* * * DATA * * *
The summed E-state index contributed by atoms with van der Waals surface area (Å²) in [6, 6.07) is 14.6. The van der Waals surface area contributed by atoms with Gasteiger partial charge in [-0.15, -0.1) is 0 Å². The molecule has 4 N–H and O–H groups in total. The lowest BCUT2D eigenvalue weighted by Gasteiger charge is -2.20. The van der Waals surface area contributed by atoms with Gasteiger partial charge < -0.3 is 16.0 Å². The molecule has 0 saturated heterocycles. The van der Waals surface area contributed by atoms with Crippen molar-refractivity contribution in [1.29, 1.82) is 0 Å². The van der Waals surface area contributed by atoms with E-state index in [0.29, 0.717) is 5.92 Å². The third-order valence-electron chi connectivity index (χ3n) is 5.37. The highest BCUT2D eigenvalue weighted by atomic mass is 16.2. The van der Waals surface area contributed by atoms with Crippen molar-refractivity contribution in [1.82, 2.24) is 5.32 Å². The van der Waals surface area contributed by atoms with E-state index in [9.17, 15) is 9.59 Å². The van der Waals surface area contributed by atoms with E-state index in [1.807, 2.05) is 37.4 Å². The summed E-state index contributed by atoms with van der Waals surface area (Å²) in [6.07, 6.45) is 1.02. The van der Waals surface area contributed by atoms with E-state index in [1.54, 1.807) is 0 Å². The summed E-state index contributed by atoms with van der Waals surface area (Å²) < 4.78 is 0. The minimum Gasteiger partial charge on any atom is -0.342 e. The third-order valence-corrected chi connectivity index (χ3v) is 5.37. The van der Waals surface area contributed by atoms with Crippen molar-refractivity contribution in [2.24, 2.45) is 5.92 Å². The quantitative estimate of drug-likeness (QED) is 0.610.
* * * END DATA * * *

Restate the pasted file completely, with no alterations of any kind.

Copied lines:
The summed E-state index contributed by atoms with van der Waals surface area (Å²) in [6, 6.07) is 14.6. The van der Waals surface area contributed by atoms with Gasteiger partial charge in [-0.15, -0.1) is 0 Å². The molecule has 4 N–H and O–H groups in total. The lowest BCUT2D eigenvalue weighted by Gasteiger charge is -2.20. The van der Waals surface area contributed by atoms with Gasteiger partial charge < -0.3 is 16.0 Å². The molecule has 0 saturated heterocycles. The van der Waals surface area contributed by atoms with Crippen molar-refractivity contribution in [1.29, 1.82) is 0 Å². The van der Waals surface area contributed by atoms with E-state index in [0.29, 0.717) is 5.92 Å². The third-order valence-electron chi connectivity index (χ3n) is 5.37. The highest BCUT2D eigenvalue weighted by atomic mass is 16.2. The van der Waals surface area contributed by atoms with Crippen molar-refractivity contribution in [1.82, 2.24) is 5.32 Å². The van der Waals surface area contributed by atoms with E-state index in [9.17, 15) is 9.59 Å². The van der Waals surface area contributed by atoms with E-state index in [1.807, 2.05) is 37.4 Å². The summed E-state index contributed by atoms with van der Waals surface area (Å²) in [6.07, 6.45) is 1.02. The van der Waals surface area contributed by atoms with E-state index in [1.54, 1.807) is 0 Å². The summed E-state index contributed by atoms with van der Waals surface area (Å²) < 4.78 is 0. The minimum Gasteiger partial charge on any atom is -0.342 e. The third-order valence-corrected chi connectivity index (χ3v) is 5.37. The van der Waals surface area contributed by atoms with Crippen molar-refractivity contribution in [2.24, 2.45) is 5.92 Å². The quantitative estimate of drug-likeness (QED) is 0.610.